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Peruvian president wins impeachment process, but opposition grows

By Lucas Leiroz | September 28, 2020

The political crisis in Peru is far from over. Despite the fact that President Martín Vizcarra won the first stage of his dispute against the Congress mainly formed by Fujimori’s supporters, the expectation is that his opponents will continue to try to overthrow him through an institutional coup that “respects” the limits of “legality” and “democracy”.

In September 2019, Vizcarra resorted to the Constitution to legitimately dissolve the National Congress, after a series of clashes between the Legislative and the Executive, with parliamentarians denying cooperation with the government in a boycott gesture. In response, Congress intensified its opposition to the government and, even though suspended, illegally “deposed” President Vizcarra, recognizing his former vice president, Mercedez Araóz, as the country’s leader. For one day, Peru had two presidents – similar to the Venezuelan case: one legitimate and one artificially chosen by the opposition. However, Araóz resigned the next day.

Martín Vizcarra was elected in 2018 with a speech based on “fighting corruption”, as it could not be otherwise: Peru was one of the countries most affected by the “Operation Car Wash “, which started in Brazil and spread to several countries in Latin America, dismembering billion-dollar corruption schemes between governments and private companies. In Peru, four former presidents were investigated in the Operation and the leader of the largest congressional party, Keiko Fujimori, was arrested. Keiko is the daughter of Alberto Fujimori, a former president who ruled the country for ten years. She, under her father’s command, leads the opposition against Vizcarra and has a majority of supporters in the Congress. In July last year, Vizcarra asked Congress to vote on a legal reform to change the process of choosing judges for the Constitutional Court. But, instead of carrying out the reform, parliamentarians chose the judges themselves, which is why Vizcarra chose to close the Congress.

Thus began the conflict between the Executive and the Legislative, which has remained since then. Opponents recently launched an impeachment process against Vizcarra alleging his “moral inability” to exercise the position of president. The reason for such “moral incapacity” would be an alleged irregular hiring made by the president for the Ministry of Culture, a topic of ​​extremely low political relevance for the country. But the reforms carried out by Vizcarra partially reversed the scenario in Congress after its restoration, increasing the number of parliamentarians who support the President (his supporters are still a minority, though). Thus the impeachment request was rejected this September.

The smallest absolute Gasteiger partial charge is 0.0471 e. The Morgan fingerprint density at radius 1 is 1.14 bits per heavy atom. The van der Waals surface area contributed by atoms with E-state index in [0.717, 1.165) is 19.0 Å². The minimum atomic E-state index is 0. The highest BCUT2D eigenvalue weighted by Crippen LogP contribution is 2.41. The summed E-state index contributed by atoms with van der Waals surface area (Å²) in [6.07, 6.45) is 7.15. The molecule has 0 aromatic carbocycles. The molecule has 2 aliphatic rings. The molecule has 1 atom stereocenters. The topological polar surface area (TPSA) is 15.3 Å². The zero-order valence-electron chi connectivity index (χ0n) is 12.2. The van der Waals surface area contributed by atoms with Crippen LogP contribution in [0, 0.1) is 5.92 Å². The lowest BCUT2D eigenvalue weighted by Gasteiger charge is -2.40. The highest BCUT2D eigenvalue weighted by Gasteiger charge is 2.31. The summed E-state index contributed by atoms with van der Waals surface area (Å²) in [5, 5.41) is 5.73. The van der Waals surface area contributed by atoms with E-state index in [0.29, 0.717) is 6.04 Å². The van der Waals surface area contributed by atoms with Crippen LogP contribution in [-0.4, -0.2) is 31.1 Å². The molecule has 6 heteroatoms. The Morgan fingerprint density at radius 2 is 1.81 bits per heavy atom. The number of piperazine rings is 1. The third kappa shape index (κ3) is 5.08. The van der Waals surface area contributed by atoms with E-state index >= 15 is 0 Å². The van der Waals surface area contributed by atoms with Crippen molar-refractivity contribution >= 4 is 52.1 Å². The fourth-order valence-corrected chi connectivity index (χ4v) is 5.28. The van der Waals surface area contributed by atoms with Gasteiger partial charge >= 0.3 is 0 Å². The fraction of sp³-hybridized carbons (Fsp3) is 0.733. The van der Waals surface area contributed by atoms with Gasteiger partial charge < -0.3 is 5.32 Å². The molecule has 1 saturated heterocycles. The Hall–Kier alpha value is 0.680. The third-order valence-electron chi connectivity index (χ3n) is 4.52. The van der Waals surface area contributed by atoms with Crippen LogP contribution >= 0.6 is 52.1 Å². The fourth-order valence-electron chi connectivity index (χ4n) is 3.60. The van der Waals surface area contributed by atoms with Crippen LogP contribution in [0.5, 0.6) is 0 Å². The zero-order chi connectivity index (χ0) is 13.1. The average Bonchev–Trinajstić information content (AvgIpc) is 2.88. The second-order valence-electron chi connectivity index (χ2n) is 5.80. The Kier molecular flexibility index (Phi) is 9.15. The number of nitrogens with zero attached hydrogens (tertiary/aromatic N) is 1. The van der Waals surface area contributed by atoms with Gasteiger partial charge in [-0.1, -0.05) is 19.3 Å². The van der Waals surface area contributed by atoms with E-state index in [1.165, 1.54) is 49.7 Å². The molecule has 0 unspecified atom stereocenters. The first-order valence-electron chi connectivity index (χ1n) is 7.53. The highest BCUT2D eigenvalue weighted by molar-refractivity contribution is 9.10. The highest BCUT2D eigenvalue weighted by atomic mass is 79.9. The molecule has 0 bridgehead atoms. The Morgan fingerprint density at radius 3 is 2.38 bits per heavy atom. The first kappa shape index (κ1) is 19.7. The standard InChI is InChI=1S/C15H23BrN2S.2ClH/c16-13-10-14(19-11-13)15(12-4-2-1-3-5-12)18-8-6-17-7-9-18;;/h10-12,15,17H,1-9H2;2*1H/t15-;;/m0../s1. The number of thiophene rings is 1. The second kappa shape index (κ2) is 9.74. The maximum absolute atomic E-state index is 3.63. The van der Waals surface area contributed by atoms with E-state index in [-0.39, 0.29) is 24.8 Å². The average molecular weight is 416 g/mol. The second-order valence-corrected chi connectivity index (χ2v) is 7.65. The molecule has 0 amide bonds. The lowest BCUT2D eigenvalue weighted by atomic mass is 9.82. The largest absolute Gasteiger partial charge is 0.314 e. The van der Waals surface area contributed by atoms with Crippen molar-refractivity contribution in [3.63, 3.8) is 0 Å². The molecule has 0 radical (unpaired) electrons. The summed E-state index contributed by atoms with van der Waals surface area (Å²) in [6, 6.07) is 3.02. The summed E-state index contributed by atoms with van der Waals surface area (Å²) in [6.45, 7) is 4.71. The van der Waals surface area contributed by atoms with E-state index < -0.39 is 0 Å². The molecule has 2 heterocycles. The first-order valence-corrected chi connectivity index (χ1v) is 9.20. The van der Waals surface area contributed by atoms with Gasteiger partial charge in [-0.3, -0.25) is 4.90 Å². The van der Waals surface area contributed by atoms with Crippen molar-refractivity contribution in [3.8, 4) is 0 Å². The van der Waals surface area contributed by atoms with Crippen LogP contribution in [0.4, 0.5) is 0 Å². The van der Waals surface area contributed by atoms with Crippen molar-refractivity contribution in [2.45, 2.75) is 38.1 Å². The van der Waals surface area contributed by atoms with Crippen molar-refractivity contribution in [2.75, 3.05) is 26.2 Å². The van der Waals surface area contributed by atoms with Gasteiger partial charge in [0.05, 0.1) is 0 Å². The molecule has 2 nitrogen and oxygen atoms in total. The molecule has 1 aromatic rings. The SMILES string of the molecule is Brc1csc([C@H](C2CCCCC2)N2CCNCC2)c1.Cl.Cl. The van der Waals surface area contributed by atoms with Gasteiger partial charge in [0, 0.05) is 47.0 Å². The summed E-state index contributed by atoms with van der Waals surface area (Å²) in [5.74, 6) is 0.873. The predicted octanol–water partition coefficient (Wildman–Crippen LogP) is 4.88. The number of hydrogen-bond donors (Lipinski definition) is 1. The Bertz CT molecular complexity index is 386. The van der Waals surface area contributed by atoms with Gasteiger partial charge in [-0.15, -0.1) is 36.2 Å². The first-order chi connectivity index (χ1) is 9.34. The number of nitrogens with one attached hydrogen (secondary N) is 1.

The head of state denounced that the impeachment request is part of a plot against him, planned by sectors of Congress that wish to take control of the country. Such sectors are said to be reminiscent of opponents who led Vizcarra to close Congress last year and have the support of a large political wing outside the legislative branch. The party with the greatest influence in Congress is still the “Fuerza Popular” of Alberto Fujimori and his daughter, who is now back in politics.

Keiko Fujimori is the main name of the opposition at the moment. Prosecuted for integrating the corruption schemes investigated by Operation Car Wash, Keiko has been arrested twice in recent years and is currently under house arrest, which is not preventing her from acting politically. Days ago, the daughter of the former dictator (who is also in prison), announced in her account on a social network that she is back to politics in a “100% active” way and “under her father’s command”. Apparently, Keiko intends to run for the 2021 elections – if she is no longer under judicial penalty – or at least to support some strong opposition candidate. This will inevitably increase internal tensions and the political crisis until next year’s elections, considering that Keiko Fujimori is president of Fuerza Popular, which is the country’s strongest party.

The scenario is worrying for Vizcarra from all points of view. Despite increasing the number of his supporters in Congress, Fujimori’s party is still the strongest one and could mobilize parliamentarians to overthrow him if the reason for the impeachment request was a stronger accusation than mere “moral incapacity”. And, with the recent history of Latin America, we can see that events like this have occurred with great frequency. In 2016, Brazilian President Dilma Rousseff was overthrown in an impeachment process without any material evidence of her crimes being presented. Also, last year Bolivian President Evo Morales was the victim of an explicit coup d’état orchestrated by the opposition, which led to the presidency the then vice-president of the Senate, Jenine Áñez, who still leads the country. In fact, the fragility of the legal and democratic structure of the Latin countries is immense, since these countries are going through a moment of special political crisis, possibly influenced by external factors and agents.

Vizcarra’s victory does not have real political relevance, in practice, as the Peruvian president has not been strengthened with it. Most Likely, there will be more pressure and the opposition trying to get him out of office even though the elections are only six months away.

Lucas Leiroz is a research fellow in international law at the Federal University of Rio de Janeiro.

September 28, 2020 - Posted by | Corruption | ,

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